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With a name like Tainted Love, you’d expect this pop-rock tribute band from the Bay Area to specialize in “new wave” classics of the ‘80s, such as that ubiquitous radio tune from Soft Cell that gave it its name.

But take a look at these artists on Tainted Love’s regular playlist: Whitney Houston, AC/DC, Springsteen, Prince. That’s not exactly a one-hit-wonder collection, and it’s not just the post-punk end of the pop-rock spectrum.

As it happens, it’s that diversity that has been a factor to help Tainted Love transcend “just another cover band” status and play larger venues at home and along the West Coast. It returns to Harrah’s Tahoe on Jan. 16.

It’s a quest for a challenge that drives this diversity, Tainted Love singer Chad Roman said.

“Everybody likes to push the envelope and play things that other bands just don’t play,” Roman said from his home in the Bay Area the afternoon after a sold-out New Year’s Eve gig in San Francisco. “We found out that we are a band that can do songs that are more intricate or might take other people too much time to figure out the parts, or because they just aren’t standard bar anthems to get people going.”

Roman gave one example: British musician and alternative rock pioneer Peter Gabriel. That band does several of Gabriel’s most popular tunes, and Roman admits it’s really challenging.

“There’s a lot of texture to his songs,” Roman said. “The vocals are really difficult, but fortunately, (fellow singer) Jeremy (Briggs) does a great rendition of Peter. He doesn’t sound exactly like him, but he captures that vibe. When we do the songs, it’s a surprise for the audience I think. We’re reintroducing Peter Gabriel to younger people (laughs).”

Tainted Love also features Steve Moon on keyboards, Jason Muscat on bass, Jeff Suburu on guitar and Trey Sabatelli on drums. Roman and Briggs are joined by third vocalist Brett Pels (to whom Roman is married). Roman said the three-singer combination is a key to the band’s success and longevity.

“We can cover any range of vocals and can also cover any background vocals that may be in the songs,” he said. “It’s also our commitment to getting it right and getting the vibe of each song perfectly. We have the best guys, the best talent in the band. All of our guys are super-experienced from other bands.”

The band has been around since 1996, although Pels is the only original member. While they are popular enough to play casino theater rooms or large corporate events, Roman said there was a climb to get to that point, and that every band like his should expect that.

“You’ve got to do the Thursday night, every week at some bar somewhere,” he said. “I don’t want to say, ‘Pay your dues,’ because that’s super cliché. But, you need to do a bar-type gig where you build up that following. That might not be an ideal situation, but that’s how we did it – those Thursday bar nights for 10 years, over and over. It was slow, but from that we got the recognition for a better show and started to get the private gigs, which is what we thrive on now.”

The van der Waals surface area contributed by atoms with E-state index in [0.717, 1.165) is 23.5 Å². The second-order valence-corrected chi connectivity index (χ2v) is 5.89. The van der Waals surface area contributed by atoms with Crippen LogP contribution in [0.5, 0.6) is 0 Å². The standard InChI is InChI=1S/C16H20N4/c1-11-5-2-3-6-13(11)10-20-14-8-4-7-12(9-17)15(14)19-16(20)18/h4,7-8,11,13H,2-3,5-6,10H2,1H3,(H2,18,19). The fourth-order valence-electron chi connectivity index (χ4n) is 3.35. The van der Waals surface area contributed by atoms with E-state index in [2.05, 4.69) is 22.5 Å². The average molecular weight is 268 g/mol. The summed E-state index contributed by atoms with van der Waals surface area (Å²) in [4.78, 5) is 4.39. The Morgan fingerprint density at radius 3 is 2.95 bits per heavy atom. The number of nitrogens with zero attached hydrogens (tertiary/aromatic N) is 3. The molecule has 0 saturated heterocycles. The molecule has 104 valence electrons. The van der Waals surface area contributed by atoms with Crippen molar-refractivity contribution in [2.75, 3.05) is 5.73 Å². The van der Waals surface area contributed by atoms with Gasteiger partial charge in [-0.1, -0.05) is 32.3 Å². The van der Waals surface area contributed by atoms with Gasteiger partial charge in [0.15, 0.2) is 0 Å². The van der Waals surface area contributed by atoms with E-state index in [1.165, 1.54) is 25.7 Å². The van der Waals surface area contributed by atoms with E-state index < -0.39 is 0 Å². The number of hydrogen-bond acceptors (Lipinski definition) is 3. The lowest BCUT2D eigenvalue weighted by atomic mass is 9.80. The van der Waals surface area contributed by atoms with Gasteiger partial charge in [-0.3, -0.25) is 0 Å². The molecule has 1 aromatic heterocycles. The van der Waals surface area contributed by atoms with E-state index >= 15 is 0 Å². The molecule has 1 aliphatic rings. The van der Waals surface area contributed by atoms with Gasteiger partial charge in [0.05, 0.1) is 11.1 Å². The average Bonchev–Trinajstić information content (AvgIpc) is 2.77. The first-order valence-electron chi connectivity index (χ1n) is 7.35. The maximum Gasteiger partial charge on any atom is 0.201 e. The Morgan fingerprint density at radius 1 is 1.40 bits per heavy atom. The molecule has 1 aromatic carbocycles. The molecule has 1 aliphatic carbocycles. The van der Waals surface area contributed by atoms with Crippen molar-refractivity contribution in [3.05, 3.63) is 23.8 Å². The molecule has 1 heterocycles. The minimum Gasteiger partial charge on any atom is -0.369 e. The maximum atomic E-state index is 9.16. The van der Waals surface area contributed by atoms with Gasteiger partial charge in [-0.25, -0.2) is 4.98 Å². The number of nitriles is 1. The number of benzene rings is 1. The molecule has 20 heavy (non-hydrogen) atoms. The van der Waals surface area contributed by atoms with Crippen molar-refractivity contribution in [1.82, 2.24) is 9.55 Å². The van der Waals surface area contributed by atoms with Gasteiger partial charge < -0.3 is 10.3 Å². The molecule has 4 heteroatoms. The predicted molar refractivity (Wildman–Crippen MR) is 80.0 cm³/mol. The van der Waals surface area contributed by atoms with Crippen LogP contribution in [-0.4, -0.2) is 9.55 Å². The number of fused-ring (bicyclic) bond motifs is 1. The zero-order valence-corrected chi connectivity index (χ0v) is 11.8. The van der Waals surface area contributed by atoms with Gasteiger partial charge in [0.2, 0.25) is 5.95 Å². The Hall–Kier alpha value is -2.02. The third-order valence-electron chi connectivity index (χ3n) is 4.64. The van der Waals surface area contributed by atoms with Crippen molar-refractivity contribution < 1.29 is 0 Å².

Roman was especially happy to be returning to Harrah’s Tahoe. “We were lucky that we’ve eliminated the less savory venues,” he said with a hearty laugh, “and now we can play a play like Harrah’s. To have a big enough following to play a place like that, that’s a great experience.

“Harrah’s is such a cool venue and a nice place to hang out. It has that history, and we could play in a place like that forever. It’s a great feeling.”

When asked about what songs get those crowds going, Roman had a funny analogy:  “We always joke about people going to a favorite pizza place and just wanting pepperoni, not the fancy stuff,” Roman said. “For us, that’s Bon Jovi’s ‘Living on a Prayer’ or (Rick Springfield’s) ‘Jessie’s Girl.’”

Roman also cited two other quite diverse numbers – “I Wanna Dance With Somebody” by Whitney Houston and “Pour Some Sugar on Me” by Def Leppard as big hits with the crowd. “And, really, anything we do by AC/DC, especially ‘You Shook Me All Night Long,’” he added. “They’ve got that appeal where even at a wedding, grandma and grandpa can get into it.”

Roman said it’s the danceability of ‘80s tunes, no matter the genre, that have helped them endure: “It’s an up-tempo, good-feeling vibe. Some of the stuff from the ‘70s had some darkness to it. Even though there were a lot of songs then that were awesome, the dance beat really took over most music in the ‘80s. Those songs are appropriate for a lot of different situations, and there are not a lot of dark corners. It’s all up-tempo and bright and fun.”

The fashions of that era were also bright and fun – but haven’t endured as well. Roman said he knows this, but they have fun with the stage costumes anyway.

“We just try to wear things that are flashy and more rock-n-roll than the people in the crowd,” he said. “That’s not necessarily stuff that’s straight out of the ‘80s but we keep to the colors and general vibe.”

Plans for Tainted Love in 2016 include a return back to the East Coast, where they haven’t played in several years.

“We used to do a mini-tour of New York and Boston,” Roman said. “We definitely have some fans out there.”

Note: This show is for ages 21 and older.

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